Community Spotlight

Every month, I will compile a list of those who sent me their accomplishments through the form submission page and post the results. If you want in, then do something amazing and tell me about it. You get the free publicity, and I get to brag about how awesome our community members are. The order of the list is decided by which submissions I get first, so get on it!

This month: nobody...

Alright, I need to take some responsibility this time. I did get one submission, but unfortunately, I couldn't link the submission to a LitReactor account, which makes it very difficult for me to prove that the submission came from a member who has had some community involvement. I didn't realize that the submission form didn't require this information. Until I can get the page updated, please just throw your LitReactor handle in somewhere on future submissions so I have a way to track down your account and verify that you've been around the site for more than an hour.

On the other hand, though, I do know the Official Whoring Thread has remained active this month, so people are doing noteworthy things they want to advertise. Just a reminder, I do not hunt down things to publish in the Spotlight. Meet me halfway and send me the details, and I'll make sure you get your profile picture, name, a description of your victory, and a link or two for free. It's a nice deal, so don't let it pass by.

A Look Forward to April

I don't know about you, but I'm itching to get some sort of a community event going in the forums. I'd love to hear your thoughts. Either drop me a line in the comments or, even better, reach out to me in the community feedback thread. Also, in general, community feedback has been pretty quiet lately. How are things going out there? Anything we can improve? Anything you want me to make worse? Anyone want to do a heist or something? We've got options.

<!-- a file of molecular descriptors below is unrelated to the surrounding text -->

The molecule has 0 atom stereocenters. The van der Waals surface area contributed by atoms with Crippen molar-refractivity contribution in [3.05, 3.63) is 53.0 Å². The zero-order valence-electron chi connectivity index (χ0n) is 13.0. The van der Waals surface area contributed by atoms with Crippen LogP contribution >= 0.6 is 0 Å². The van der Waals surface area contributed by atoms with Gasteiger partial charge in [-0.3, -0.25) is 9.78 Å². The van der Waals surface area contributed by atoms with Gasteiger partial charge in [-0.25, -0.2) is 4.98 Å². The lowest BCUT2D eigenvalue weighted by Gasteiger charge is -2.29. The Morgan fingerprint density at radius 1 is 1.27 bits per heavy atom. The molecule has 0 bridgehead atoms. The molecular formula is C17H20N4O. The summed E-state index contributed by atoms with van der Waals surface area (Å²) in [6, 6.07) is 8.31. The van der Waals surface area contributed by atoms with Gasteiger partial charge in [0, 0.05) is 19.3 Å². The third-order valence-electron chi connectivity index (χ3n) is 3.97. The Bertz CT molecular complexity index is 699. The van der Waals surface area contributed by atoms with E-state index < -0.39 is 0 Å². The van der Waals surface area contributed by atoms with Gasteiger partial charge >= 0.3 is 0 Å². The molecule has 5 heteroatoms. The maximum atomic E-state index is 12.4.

Something to keep in mind: April contains within it a birthday that belongs to a certain famous poet named Shakespeare. Look him up. In the time I've been around, I haven't seen much in the way of poetry-themed stuff in the forums, even though I know it's a passion for many of the writers here. I bring it up because I'm not sure we have enough poets to fill an entire contest, but something smaller is definitely possible. Shoot me your ideas, and let's make something happen.

About the author

Nathan Scalia earned a BA degree in psychology and considered medical school long enough to realize that he missed reading real books. He then went on to earn a Master's in Library Science and is currently working in a school library. He has written several new articles and columns for LitReactor, served for a time as the site's Community Manager, and can be found in the Writer's Workshop with some frequency.